Canada is a “laggard” when it comes to anti-money laundering and anti-terrorist financing measures, according to a new report published by the CD Howe Institute.
The report, titled ‘Hidden Beneficial Ownership and Control: Canada as a Pawn in the Global Game of Money Laundering,’ was written by Denis Meunier.
According to Meunier, “more scrutiny is given to individuals registering for library cards, than to those setting up companies in Canada.” The report points out the need for a publicly accessible central registry for beneficial corporate ownership, a major structural flaw in Canada’s corporate registration system.
In his mind, “Canada is lagging behind in ownership transparency, and the United States even more so.”
The report notes that official estimates of money laundering in Canada range from $5 billion to $100 billion. Offences such as drug trafficking, fraud, tax evasion, smuggling and corruption are fuelling the laundering of dirty money.
“Taxes that are evaded become a burden for compliant taxpayers and corporations who shoulder a disproportionate amount of government expenditures and deprive citizens of better services,” Meunier writes. “The tax gap from non-compliance alone was estimated in 2014 to reach $14.6 billion, and that doesn’t consider corporate tax non-compliance.”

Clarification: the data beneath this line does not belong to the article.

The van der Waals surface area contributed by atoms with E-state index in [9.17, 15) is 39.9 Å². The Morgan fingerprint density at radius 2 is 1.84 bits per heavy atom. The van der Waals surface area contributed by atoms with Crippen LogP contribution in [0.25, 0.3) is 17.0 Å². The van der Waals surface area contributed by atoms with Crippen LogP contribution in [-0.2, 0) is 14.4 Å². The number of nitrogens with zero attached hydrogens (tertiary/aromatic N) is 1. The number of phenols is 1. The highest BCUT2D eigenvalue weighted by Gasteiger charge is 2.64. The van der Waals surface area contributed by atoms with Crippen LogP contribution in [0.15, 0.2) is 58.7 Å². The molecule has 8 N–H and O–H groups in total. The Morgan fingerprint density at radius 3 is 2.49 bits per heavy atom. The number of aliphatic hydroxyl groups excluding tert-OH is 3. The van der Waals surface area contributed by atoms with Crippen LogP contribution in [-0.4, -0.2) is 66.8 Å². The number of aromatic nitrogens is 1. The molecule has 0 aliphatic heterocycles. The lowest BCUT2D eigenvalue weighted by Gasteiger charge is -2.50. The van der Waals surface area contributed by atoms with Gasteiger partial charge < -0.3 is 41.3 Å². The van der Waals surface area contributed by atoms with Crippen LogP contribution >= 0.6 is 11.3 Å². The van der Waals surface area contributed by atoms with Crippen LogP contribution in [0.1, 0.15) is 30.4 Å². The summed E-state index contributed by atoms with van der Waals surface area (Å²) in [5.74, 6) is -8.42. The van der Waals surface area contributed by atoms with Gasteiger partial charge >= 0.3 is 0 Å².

The focus of the report is “to show how the lack of beneficial ownership transparency facilitates the use of corporations and trusts for illicit purposes.”
It notes that currently, there are no requirements to disclose beneficial ownership when creating a corporation. Nominee shareholders and directors can be appointed without disclosing the ultimate beneficial owner or the nominator. The same goes for trusts, where there are no requirements to identify the parties when registering.
“There is a global momentum, led by the Europeans, to make beneficial ownership registries accessible to the public, and trusts under certain conditions, to more effectively address the threats posed by money laundering, terrorist financing, corruption and tax evasion,” said Meunier.
In light of the findings, the report offers a few recommendations. These include:
- Reforming corporate registries. The federal government, in collaboration with the provinces and territories, establish a central publicly accessible beneficial ownership registry of corporations and certain trusts
- Placing the onus on corporations and trusts to truthfully and fully disclose beneficial ownership information
- Requiring all reporting entities under the Proceeds of Crime (Money Laundering) and Terrorist Financing Act to identify beneficial ownership information
- Following the European example by keeping Canada current with the international standards, commitments and trends on beneficial ownership transparency.